Berklee boosts recruiting in Latin America
Associated Press | 10/14/2009, 5:08 a.m.
In addition, 12 Berklee alumni have received 35 Latin Grammy Awards since the Latin Academy of Recording Arts and Sciences founded the awards in 2000.
All those efforts are combining to help transform perceptions of Berklee, Stagnaro said. “Today, if you ask any musician, in places like Venezuela, ‘Where do you want to study music if you can go to the U.S.,’’’ Stagnaro said, “they’ll say Berklee.’’
Stagnaro said Berklee’s expansion into Latin America is an effort to increase Latino enrollment even more.
Rafael Restrepo, 22, a classical percussionist from Colombia, said Latin American musicians seek out Berklee because the school offers courses in music writing, production and music business, but also makes Latinos feel at home.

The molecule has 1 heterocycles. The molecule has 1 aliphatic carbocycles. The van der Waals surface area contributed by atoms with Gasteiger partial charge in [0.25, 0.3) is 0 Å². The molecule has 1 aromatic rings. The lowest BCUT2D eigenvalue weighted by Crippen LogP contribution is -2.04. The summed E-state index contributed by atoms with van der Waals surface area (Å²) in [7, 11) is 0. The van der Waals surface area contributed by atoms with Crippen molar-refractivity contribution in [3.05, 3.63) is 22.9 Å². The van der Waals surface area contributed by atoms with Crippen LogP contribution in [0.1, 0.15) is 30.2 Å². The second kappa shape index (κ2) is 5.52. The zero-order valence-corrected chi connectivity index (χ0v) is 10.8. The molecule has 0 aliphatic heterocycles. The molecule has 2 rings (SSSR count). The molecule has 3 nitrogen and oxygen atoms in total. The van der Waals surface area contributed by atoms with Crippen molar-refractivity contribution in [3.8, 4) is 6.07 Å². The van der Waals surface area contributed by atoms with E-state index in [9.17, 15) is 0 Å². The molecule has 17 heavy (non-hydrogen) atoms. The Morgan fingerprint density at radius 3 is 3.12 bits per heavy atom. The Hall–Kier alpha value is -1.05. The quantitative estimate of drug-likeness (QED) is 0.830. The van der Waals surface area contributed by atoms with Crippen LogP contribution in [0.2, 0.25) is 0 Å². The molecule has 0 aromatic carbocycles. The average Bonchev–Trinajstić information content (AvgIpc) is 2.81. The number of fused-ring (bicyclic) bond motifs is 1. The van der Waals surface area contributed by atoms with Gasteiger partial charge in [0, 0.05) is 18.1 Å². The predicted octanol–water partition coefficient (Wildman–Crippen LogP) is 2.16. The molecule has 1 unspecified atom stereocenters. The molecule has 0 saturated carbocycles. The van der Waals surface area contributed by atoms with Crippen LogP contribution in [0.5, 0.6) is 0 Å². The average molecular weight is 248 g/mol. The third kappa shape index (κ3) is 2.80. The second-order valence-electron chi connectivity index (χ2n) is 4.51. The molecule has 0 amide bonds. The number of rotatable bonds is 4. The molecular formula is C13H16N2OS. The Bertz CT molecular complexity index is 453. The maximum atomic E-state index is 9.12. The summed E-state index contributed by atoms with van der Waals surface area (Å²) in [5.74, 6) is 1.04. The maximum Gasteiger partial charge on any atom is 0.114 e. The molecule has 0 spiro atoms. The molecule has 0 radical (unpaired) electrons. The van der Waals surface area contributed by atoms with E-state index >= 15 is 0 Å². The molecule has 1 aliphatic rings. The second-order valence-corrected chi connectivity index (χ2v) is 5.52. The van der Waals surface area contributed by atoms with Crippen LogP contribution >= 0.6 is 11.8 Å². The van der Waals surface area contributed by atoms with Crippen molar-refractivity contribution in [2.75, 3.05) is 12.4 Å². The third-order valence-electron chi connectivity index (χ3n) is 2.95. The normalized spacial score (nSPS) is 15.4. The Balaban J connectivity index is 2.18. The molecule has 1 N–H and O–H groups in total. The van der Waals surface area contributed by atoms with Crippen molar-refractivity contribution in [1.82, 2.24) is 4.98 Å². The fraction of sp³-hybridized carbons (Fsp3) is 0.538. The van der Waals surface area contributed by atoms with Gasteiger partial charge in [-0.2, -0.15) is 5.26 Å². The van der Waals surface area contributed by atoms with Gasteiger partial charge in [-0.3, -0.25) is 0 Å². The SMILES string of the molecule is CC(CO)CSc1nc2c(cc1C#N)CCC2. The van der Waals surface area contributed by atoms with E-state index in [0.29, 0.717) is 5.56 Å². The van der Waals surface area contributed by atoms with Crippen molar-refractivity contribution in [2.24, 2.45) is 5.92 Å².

According the school’s latest enrollment numbers, 11 percent of the 4,144 student body are U.S. Latinos. Around 3 percent are students from Latin America.
Jose Masso, host of ‘Con Salsa!,’ a 35-year-old Latin music show on Boston University’s public radio station, said he wasn’t surprised by Berklee’s latest plans.
“This is not a fly-by-night initiative for Hispanic Heritage Month,’’ Masso said. “What you are seeing here is the growth of a very strategic plan to reach out to Latinos in Latin America and the U.S.’’
Pianist and song writer Paola Decanini, 23, of Monterrey, Mexico, said she could have easily studied music in Mexico. But Decanini said she applied to Berklee to study music writing with “the best in the world.’’ Her main goal: write songs for the likes of Colombian pop star Shakira and Mexican crooner Luis Miguel.
“Before Berklee, this was all a dream,’’ Decanini said. “Now, I think it’s possible.’’